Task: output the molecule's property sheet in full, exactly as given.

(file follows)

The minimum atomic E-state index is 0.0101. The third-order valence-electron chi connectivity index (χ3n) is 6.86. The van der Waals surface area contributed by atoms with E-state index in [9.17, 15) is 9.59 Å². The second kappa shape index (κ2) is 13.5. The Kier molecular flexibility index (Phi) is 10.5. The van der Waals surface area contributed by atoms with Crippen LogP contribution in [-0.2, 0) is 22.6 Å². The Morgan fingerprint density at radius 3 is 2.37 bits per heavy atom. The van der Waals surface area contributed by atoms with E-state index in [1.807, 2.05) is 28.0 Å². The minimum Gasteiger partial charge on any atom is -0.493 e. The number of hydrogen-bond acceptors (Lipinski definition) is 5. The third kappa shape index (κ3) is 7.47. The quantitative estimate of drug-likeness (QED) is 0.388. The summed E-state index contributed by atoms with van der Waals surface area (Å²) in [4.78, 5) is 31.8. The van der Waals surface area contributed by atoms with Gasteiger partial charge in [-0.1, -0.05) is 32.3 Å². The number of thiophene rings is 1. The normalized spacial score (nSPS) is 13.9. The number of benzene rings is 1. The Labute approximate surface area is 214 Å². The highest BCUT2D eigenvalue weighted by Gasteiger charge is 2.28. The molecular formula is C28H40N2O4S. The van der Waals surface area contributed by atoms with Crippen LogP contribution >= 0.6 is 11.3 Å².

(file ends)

The minimum atomic E-state index is 0.0101. The third-order valence-electron chi connectivity index (χ3n) is 6.86. The van der Waals surface area contributed by atoms with E-state index in [9.17, 15) is 9.59 Å². The second kappa shape index (κ2) is 13.5. The Kier molecular flexibility index (Phi) is 10.5. The van der Waals surface area contributed by atoms with Crippen LogP contribution in [-0.2, 0) is 22.6 Å². The Morgan fingerprint density at radius 3 is 2.37 bits per heavy atom. The van der Waals surface area contributed by atoms with E-state index in [1.807, 2.05) is 28.0 Å². The minimum Gasteiger partial charge on any atom is -0.493 e. The number of hydrogen-bond acceptors (Lipinski definition) is 5. The third kappa shape index (κ3) is 7.47. The quantitative estimate of drug-likeness (QED) is 0.388. The summed E-state index contributed by atoms with van der Waals surface area (Å²) in [4.78, 5) is 31.8. The van der Waals surface area contributed by atoms with Gasteiger partial charge in [-0.1, -0.05) is 32.3 Å². The number of thiophene rings is 1. The normalized spacial score (nSPS) is 13.9. The number of benzene rings is 1. The Labute approximate surface area is 214 Å². The highest BCUT2D eigenvalue weighted by Gasteiger charge is 2.28. The molecular formula is C28H40N2O4S. The van der Waals surface area contributed by atoms with Crippen LogP contribution >= 0.6 is 11.3 Å².